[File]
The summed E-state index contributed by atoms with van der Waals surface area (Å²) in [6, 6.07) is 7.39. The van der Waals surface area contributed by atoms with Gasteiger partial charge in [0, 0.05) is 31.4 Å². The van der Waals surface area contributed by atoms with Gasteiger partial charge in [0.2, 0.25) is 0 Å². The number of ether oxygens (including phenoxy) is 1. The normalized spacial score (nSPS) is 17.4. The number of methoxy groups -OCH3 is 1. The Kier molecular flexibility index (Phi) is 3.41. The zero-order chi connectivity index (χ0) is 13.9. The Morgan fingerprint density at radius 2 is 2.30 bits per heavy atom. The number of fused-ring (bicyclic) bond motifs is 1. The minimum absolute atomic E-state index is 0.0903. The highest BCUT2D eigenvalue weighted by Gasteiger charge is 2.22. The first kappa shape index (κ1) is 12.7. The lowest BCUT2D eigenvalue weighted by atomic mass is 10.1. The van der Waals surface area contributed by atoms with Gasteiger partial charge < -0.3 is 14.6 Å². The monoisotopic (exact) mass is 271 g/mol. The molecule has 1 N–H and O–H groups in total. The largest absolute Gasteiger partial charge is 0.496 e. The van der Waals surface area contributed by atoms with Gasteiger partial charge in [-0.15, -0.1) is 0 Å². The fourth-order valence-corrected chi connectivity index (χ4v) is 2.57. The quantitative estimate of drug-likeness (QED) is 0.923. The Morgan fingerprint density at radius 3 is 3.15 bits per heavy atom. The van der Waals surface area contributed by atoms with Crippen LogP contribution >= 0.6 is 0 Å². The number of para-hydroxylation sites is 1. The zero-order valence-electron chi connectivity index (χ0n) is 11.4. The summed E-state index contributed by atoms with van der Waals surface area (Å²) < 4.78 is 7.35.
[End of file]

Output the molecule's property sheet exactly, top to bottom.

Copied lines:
The summed E-state index contributed by atoms with van der Waals surface area (Å²) in [6, 6.07) is 7.39. The van der Waals surface area contributed by atoms with Gasteiger partial charge in [0, 0.05) is 31.4 Å². The van der Waals surface area contributed by atoms with Gasteiger partial charge in [0.2, 0.25) is 0 Å². The number of ether oxygens (including phenoxy) is 1. The normalized spacial score (nSPS) is 17.4. The number of methoxy groups -OCH3 is 1. The Kier molecular flexibility index (Phi) is 3.41. The zero-order chi connectivity index (χ0) is 13.9. The Morgan fingerprint density at radius 2 is 2.30 bits per heavy atom. The number of fused-ring (bicyclic) bond motifs is 1. The minimum absolute atomic E-state index is 0.0903. The highest BCUT2D eigenvalue weighted by Gasteiger charge is 2.22. The first kappa shape index (κ1) is 12.7. The lowest BCUT2D eigenvalue weighted by atomic mass is 10.1. The van der Waals surface area contributed by atoms with Gasteiger partial charge < -0.3 is 14.6 Å². The monoisotopic (exact) mass is 271 g/mol. The molecule has 1 N–H and O–H groups in total. The largest absolute Gasteiger partial charge is 0.496 e. The van der Waals surface area contributed by atoms with Gasteiger partial charge in [-0.15, -0.1) is 0 Å². The fourth-order valence-corrected chi connectivity index (χ4v) is 2.57. The quantitative estimate of drug-likeness (QED) is 0.923. The Morgan fingerprint density at radius 3 is 3.15 bits per heavy atom. The van der Waals surface area contributed by atoms with Crippen LogP contribution >= 0.6 is 0 Å². The number of para-hydroxylation sites is 1. The zero-order valence-electron chi connectivity index (χ0n) is 11.4. The summed E-state index contributed by atoms with van der Waals surface area (Å²) < 4.78 is 7.35.